What is Vitamin K?
Vitamin K belongs to the fat soluble vitamin family of Vitamin A, D and E. Together with vitamin D, it helps regulate metabolism and can combat the hardening of soft tissues such as blood vessels and help slow bone demineralization. (nutri-facts)
The body stores only relatively small amounts of vitamin K so its reserves are quickly exhausted if there is no regular intake from the diet (Shearer M. J. et al. 2012) RELATED: RECOMMENDED PLANS FOR YOU
Vitamin K is not a single compound but a group of fat soluble compounds (Hechtman, 2014)
Where can I find Vitamin K?
Vitamin K2 (menaquinone) is produced by gut bacteria but Vitamin K1 is mainly found in green leafy vegetables as well as olive oil and soyabean oil, whereas vitamin K2 (menaquinone) is found in small amounts in chicken, butter, egg yolks, cheese and fermented soyabeans (better known as natto) (DiNicolantonio et al, 2015).
Dangers of Vitamin K
The forms and amounts of vitamin K in these foods vary depending on the bacterial strains used to make the foods and their fermentation conditions. Vitamin K3 (menadione) is a synthetic derivative, water soluble form of the vitamin. According to the US National Institute of Health (NIH) it was shown to damage hepatic cells in laboratory studies conducted during the 1980s and 1990s, so it is no longer used in dietary supplements or fortified foods.
Benefits of Vitamin KVitamin K1 plays a very important role in bone health as it converts the bone protein osteocalcin from its inactive form to its active form. Combined Vitamin K is necessary to allow the osteocalcin molecule to join with calcium and hold it in place within the bone.
Signs of Vitamin K deficiencyA deficiency of vitamin K1 leads to impaired mineralization of the bone due to inadequate active osteocalcin levels. According to a nutri-facts article, the main risk group for bleeding on the brain due to vitamin K deficiency is newborns and breastfed infants, who generally only receive small amounts of vitamin K1 via breast milk, whilst their gut flora is not sufficiently developed to produce vitamin K2. Newborns and breastfed infants are at particular risk of developing vitamin K deficiency. For this reason they are given vitamin K immediately after birth and in the first days of life. Since the vitamin-K dependent coagulation factors are synthesized in the liver, severe liver disease may be associated with very low blood levels of vitamin-K dependent coagulation factors and an increased risk of uncontrollable bleeding (haemorrhage). Research has shown that vitamin K is an anti-calcification, anti-cancer, bone-forming and insulin-sensitising molecule. (DiNicolantonio,et al, 2015)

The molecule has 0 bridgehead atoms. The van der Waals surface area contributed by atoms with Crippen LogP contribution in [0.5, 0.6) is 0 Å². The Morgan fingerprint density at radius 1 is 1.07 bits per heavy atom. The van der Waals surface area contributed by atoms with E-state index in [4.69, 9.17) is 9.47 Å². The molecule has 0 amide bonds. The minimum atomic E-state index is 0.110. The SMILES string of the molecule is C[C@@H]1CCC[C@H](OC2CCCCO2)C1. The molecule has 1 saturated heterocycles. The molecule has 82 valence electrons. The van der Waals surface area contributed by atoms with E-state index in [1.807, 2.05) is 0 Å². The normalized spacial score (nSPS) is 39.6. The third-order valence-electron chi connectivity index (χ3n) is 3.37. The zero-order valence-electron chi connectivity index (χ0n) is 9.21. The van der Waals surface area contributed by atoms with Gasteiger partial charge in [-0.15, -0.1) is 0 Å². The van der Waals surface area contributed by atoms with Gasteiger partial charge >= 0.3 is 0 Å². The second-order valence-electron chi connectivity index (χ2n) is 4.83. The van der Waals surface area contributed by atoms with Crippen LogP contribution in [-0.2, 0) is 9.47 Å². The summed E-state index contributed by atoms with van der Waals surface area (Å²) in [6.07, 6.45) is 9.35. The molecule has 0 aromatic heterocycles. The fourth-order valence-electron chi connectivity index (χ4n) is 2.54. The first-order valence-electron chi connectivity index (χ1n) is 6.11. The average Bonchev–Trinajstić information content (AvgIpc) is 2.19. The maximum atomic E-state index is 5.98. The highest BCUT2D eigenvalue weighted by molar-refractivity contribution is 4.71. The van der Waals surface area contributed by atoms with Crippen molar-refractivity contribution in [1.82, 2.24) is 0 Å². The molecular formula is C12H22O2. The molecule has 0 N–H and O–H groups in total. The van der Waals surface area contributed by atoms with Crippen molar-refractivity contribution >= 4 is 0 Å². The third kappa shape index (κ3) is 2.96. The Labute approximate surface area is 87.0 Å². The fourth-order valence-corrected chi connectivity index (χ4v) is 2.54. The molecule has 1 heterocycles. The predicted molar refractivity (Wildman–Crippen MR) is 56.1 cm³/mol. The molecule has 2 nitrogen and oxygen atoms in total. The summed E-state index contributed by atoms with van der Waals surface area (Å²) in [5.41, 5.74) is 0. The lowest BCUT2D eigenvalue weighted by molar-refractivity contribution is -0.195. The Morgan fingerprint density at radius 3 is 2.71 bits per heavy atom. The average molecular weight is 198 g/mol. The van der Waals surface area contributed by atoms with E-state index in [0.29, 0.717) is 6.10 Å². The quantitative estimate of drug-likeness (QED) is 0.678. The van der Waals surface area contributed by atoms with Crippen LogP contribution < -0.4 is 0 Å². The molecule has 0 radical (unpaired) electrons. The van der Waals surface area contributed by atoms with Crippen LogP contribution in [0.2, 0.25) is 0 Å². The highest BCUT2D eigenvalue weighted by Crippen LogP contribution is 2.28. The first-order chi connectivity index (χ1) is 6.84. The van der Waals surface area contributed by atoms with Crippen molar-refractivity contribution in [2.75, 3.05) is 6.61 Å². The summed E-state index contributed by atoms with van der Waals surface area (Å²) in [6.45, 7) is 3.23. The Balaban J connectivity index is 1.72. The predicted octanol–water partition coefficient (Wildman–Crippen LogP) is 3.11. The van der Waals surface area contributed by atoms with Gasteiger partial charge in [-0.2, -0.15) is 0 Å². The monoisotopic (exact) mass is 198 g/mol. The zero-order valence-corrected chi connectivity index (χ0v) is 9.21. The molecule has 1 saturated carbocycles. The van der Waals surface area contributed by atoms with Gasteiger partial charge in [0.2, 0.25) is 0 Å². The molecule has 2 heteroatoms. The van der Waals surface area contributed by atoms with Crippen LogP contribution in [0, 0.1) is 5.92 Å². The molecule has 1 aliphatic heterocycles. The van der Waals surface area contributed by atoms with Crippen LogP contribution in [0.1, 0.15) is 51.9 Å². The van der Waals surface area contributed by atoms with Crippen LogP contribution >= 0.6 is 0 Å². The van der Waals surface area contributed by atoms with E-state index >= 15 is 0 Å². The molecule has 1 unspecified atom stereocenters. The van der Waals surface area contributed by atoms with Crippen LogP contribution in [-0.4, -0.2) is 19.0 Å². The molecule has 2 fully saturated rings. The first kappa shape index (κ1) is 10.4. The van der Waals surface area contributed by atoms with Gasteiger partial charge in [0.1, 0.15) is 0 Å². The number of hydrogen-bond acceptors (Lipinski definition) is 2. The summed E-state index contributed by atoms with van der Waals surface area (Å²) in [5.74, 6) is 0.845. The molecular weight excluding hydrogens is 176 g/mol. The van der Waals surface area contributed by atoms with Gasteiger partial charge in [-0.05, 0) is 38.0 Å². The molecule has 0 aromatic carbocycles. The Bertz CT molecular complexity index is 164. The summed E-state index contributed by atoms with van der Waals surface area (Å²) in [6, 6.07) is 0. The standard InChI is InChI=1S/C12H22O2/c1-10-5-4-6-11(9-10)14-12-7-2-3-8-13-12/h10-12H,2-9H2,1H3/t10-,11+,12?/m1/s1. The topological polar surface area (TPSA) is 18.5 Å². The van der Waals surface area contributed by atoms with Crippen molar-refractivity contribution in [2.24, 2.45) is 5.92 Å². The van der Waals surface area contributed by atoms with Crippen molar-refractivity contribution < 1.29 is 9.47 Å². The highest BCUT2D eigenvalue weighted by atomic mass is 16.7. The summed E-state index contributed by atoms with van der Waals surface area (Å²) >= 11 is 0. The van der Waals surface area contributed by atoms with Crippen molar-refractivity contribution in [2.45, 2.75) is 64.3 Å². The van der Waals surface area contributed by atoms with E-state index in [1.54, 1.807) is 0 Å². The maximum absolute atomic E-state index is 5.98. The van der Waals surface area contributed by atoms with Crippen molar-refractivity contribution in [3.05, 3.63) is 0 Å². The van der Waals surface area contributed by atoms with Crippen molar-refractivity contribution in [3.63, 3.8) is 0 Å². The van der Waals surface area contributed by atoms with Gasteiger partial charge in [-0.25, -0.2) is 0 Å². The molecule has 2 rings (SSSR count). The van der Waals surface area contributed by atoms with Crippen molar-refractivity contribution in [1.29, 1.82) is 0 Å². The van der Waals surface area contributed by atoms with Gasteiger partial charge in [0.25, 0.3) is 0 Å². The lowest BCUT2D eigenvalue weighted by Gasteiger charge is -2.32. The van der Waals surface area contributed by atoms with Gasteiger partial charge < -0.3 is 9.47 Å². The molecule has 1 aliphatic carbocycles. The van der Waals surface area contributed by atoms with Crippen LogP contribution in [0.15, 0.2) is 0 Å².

The dangers of OsteoporosisNIH report that Osteoporosis is a leading contributor of fractures worldwide, causing more than 8.9 million fractures annually. Moreover, Osteoporosis affects an estimated 200 million women worldwide (approximately 1/10th of women aged 60, 1/5th of women aged 70, 2/5ths of women aged 80, and 2/3rds of women aged 90). One in 3 women and 1 in 5 men over 50 will experience an osteoporotic fracture. Additionally, 61% of all osteoporotic fractures occur in women. It has been predicted that the incidence of hip fracture is expected to increase by 310% in men and 240% in women by 2050; thus, the economic toll of osteoporosis is expected to significantly increase. In a 3-year randomised, double-blind, controlled trial of 355 patients, vitamin K significantly improved insulin sensitivity in men with diabetes.
Interaction with medicationsAccording to the NIH, Vitamin K can have a serious and potentially dangerous interaction with anticoagulants such as warfarin as well as phenprocoumon, acenocoumarol and tioclomarol so please always consult your GP before taking any supplements if on these medications. Connect With Expert Sinead Loughnane
ReferencesMartin J. Shearer, Xueyan Fu, and Sarah L. Booth, 2012, Vitamin K nutrition, metabolism, and requirements: current concepts and future research. Adv Nutr March 2012 Adv Nutr vol. 3: 182-195, 2012 Advanced Nutrition
Published online 2015 Oct 6. doi: 10.1136/openhrt-2015-000300
Hechtman, Leah, 2014, Clinical naturopathic medicine, 1st Edition, Churchill Livingstone